How racists forced storeholder to shut up shop

A storekeeper who has suffered up to 4,000 race attacks in 13 years has finally had enough. Ian Herbert visits the Ryelands esate in Lancaster to investigate the story of Mal Hussain
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The Independent Online

The Mini Market shop at the heart of the Ryelands housing estate in Lancaster is a symbol of the uncompromising nature of life in the neighbourhood.

The business looks more like an RUC station in Belfast in the worst days of the Troubles, wrapped in razor wire, and barricaded by grilles and steel shutters. On the shop counter, a collection box invites contributions for the four-year-old son of Clare Sabear Benson, who was missing for three weeks and was found strangled in a flat near her home on the estate 17 days ago.

Leaning against the counter are two boys, both under seven and bursting with a story of the latest police raid on their home. One jabs an index finger into the crook of his arm, indicating it was a drug squad raid.

Hours earlier, Mal Hussain, the shop owner says, a man in his 40s had walked in, made a purchase, racially abused him and walked out into the large, predominantly white estate.

It is the kind of everyday occurrence Mr Hussain, 48, says he has become used to since he and his partner, Linda Livingstone, 54, pooled their savings and moved to the historic city from Northampton in 1991 to be near her parents. In that time, they say, they have survived 4,000 attacks, including two shootings by unknown gunmen, stonings, death threats and six firebombings of their property while they were inside. Mr Hussain says: "There are cases still pending of people accused of crimes against our property."

During the 1990s, Craig Wareing, a notorious local racist, was jailed for five years for terrorising Mr Hussain. Now the couple's ordeal is drawing to an end. Mr Hussain, who followed his father to Britain from Pakistan in 1966, is planning to leave. No one will discuss the terms of their departure but some people in Lancaster suggest a deal is being made, with Lancashire police and Lancaster City Council, so they can afford to leave the city.

The council is believed to have made an offer for the shop years ago, but negotiations failed. "We might have been able to sell it if it weren't for all the security," Mr Hussain says.

His 12-year torment began with his first customer in 1991. He says a man walked in and said: "Get out of your chair, you fucking black monkey, and give me 20 cigarettes." The same week, two people, one claiming to be "King of Ryelands", demanded extortion money. A now infamous catalogue of abuse, which has made Mr Hussain a cause célèbre with the racial equality movement, included a Bonfire Night (or Mischief Night, as people round here call it) when a petrol-soaked mattress blocked the shop door.

At a court action in March 1996, the defence solicitor for an individual who is alleged to have been harassing Mr Hussain, said: "If one is abused occasionally, one can take offence, but if one is abused for four to five years, one becomes immune to it; it is like water off a duck's back."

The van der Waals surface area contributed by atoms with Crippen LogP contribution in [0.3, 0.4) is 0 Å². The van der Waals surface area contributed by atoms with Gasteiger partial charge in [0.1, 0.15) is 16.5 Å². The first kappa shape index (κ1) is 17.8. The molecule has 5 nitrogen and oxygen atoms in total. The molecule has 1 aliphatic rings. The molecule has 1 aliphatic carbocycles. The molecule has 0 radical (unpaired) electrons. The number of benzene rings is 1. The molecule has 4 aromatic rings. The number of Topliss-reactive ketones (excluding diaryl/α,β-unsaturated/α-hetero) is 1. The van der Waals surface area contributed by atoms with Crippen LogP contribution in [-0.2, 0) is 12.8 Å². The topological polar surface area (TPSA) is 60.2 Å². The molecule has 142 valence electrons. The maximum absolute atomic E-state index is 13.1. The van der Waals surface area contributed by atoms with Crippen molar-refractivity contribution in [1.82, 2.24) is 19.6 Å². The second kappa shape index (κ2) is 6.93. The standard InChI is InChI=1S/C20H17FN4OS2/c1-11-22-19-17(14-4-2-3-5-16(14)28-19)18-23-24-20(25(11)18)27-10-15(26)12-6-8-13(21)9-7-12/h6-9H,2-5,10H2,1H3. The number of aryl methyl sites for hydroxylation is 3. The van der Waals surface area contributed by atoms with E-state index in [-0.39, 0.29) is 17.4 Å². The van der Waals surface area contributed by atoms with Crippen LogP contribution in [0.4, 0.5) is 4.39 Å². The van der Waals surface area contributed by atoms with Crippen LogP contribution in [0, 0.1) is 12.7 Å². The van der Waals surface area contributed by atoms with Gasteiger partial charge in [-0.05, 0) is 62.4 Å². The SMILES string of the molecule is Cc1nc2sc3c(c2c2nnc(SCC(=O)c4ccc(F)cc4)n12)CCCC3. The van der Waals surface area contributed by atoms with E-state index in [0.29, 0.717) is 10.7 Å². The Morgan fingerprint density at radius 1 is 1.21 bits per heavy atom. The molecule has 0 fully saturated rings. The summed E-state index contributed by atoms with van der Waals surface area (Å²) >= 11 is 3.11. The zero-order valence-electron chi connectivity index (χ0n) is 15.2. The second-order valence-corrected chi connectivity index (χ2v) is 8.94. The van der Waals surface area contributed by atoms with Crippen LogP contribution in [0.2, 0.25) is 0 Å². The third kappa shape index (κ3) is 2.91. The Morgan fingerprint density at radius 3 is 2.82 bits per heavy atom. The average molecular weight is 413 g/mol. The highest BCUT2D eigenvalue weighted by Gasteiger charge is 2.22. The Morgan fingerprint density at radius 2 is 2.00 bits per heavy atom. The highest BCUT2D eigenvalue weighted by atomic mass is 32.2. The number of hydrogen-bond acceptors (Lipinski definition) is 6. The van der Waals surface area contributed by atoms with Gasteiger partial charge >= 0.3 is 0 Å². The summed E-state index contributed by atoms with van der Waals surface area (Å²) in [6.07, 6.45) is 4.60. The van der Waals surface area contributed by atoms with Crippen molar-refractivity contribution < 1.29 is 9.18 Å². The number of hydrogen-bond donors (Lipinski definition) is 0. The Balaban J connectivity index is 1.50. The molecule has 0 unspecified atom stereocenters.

The abuse led a group of local anti-racists, the Churches' Commission for Racial Justice and the National Assembly Against Racism to establish the Friends of Mal Hussain, with the aim to campaign for a better life for the couple.

Linda Livingstone believes this vicious brand of intolerance belongs to northern England. "I'm white, Mal's brown, and that mixture here, on our estate, has spelt hate," she says. "We are a rarity, and it is not liked."

In Luton and Rugby, where Mr Hussain grew up, life was different. "Those are places with a great ethnic mix, where a white woman on an immigrant's arm is not a remarkable sight."

Pat and Tony Pearson, another mixed-race couple in the area, had similar experiences. One bedroom window in Mrs Pearson's home, her daughter's, was smashed so often the glass has been replaced by shatterproof plastic.

Attitudes vary when people get talking on Ryelands, a sprawl of 500 grey semis above the river Lune, built in the 1930s on land once owned by a wealthy industrialist. Opposite the Mini Market, Frank Emsley stands near a front door draped with a Union flag. "I've nothing against foreigners but they have to play by our rules," he says.

Even a local councillor, Jean Horner, does not seem too ethnically enlightened. "It's a case of least said, soonest mended with Mal. Other coloureds seem to have managed to make a success of shops in this area without any of these problems."

Though the city has never embraced far-right politics, last year the extreme England First party won 12 per cent of the vote at a by-election in nearby Heysham.

Some in the area believe Mr Hussain has an "attitude problem", and his complaints are part of a plot to persuade the council to buy his shop. One woman, in her forties, says: "I've always said other black people didn't seem to have the same trouble. They just got on with things."

Another woman, 23, said: "It's brought a lot of shame on this neighbourhood. Some people seem unable to live with anything or anyone that doesn't seem familiar. Good luck to him, I say. If he can get out then he deserves it. I've seen many people give him abuse over the years."

There is also a view that Mr Hussain tends to disagree eventually with many of the groups or individuals he has met, even those who support his cause and suggest most complaints to police about racial abuse in the area come from him.

"You have to be ever so careful what you say or he'll be accusing you of something," says one observer who has been at the heart of Lancaster life for years.